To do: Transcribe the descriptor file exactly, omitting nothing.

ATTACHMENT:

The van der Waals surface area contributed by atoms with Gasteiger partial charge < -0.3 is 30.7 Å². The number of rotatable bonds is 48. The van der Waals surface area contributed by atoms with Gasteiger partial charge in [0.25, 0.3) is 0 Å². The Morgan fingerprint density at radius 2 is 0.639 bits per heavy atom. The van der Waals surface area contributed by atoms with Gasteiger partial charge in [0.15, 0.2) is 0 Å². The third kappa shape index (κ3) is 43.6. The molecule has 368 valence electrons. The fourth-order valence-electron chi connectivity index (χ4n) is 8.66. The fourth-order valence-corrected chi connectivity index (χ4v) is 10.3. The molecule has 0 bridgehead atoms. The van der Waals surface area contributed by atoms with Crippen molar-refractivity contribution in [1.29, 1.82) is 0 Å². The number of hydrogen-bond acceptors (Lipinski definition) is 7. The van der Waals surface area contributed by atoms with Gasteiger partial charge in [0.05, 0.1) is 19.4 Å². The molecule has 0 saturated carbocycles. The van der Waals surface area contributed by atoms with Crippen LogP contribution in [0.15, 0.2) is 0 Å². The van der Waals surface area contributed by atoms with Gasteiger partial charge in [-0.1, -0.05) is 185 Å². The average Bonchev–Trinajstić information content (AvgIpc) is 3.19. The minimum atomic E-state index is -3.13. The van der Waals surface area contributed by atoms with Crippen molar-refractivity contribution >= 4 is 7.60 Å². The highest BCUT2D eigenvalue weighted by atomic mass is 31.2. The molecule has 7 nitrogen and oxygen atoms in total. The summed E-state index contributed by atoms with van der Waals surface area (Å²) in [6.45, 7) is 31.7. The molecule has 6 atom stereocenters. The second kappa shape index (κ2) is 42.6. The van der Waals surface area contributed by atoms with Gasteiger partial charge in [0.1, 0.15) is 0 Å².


The van der Waals surface area contributed by atoms with Gasteiger partial charge < -0.3 is 30.7 Å². The number of rotatable bonds is 48. The van der Waals surface area contributed by atoms with Gasteiger partial charge in [0.25, 0.3) is 0 Å². The Morgan fingerprint density at radius 2 is 0.639 bits per heavy atom. The van der Waals surface area contributed by atoms with Gasteiger partial charge in [0.15, 0.2) is 0 Å². The third kappa shape index (κ3) is 43.6. The molecule has 368 valence electrons. The fourth-order valence-electron chi connectivity index (χ4n) is 8.66. The fourth-order valence-corrected chi connectivity index (χ4v) is 10.3. The molecule has 0 bridgehead atoms. The van der Waals surface area contributed by atoms with Crippen molar-refractivity contribution in [1.29, 1.82) is 0 Å². The number of hydrogen-bond acceptors (Lipinski definition) is 7. The van der Waals surface area contributed by atoms with Gasteiger partial charge in [0.05, 0.1) is 19.4 Å². The molecule has 0 saturated carbocycles. The van der Waals surface area contributed by atoms with Crippen LogP contribution in [0.15, 0.2) is 0 Å². The van der Waals surface area contributed by atoms with Gasteiger partial charge in [-0.1, -0.05) is 185 Å². The average Bonchev–Trinajstić information content (AvgIpc) is 3.19. The minimum atomic E-state index is -3.13. The van der Waals surface area contributed by atoms with Crippen molar-refractivity contribution >= 4 is 7.60 Å². The highest BCUT2D eigenvalue weighted by atomic mass is 31.2. The molecule has 7 nitrogen and oxygen atoms in total. The summed E-state index contributed by atoms with van der Waals surface area (Å²) in [6.45, 7) is 31.7. The molecule has 6 atom stereocenters. The second kappa shape index (κ2) is 42.6. The van der Waals surface area contributed by atoms with Gasteiger partial charge in [0.1, 0.15) is 0 Å².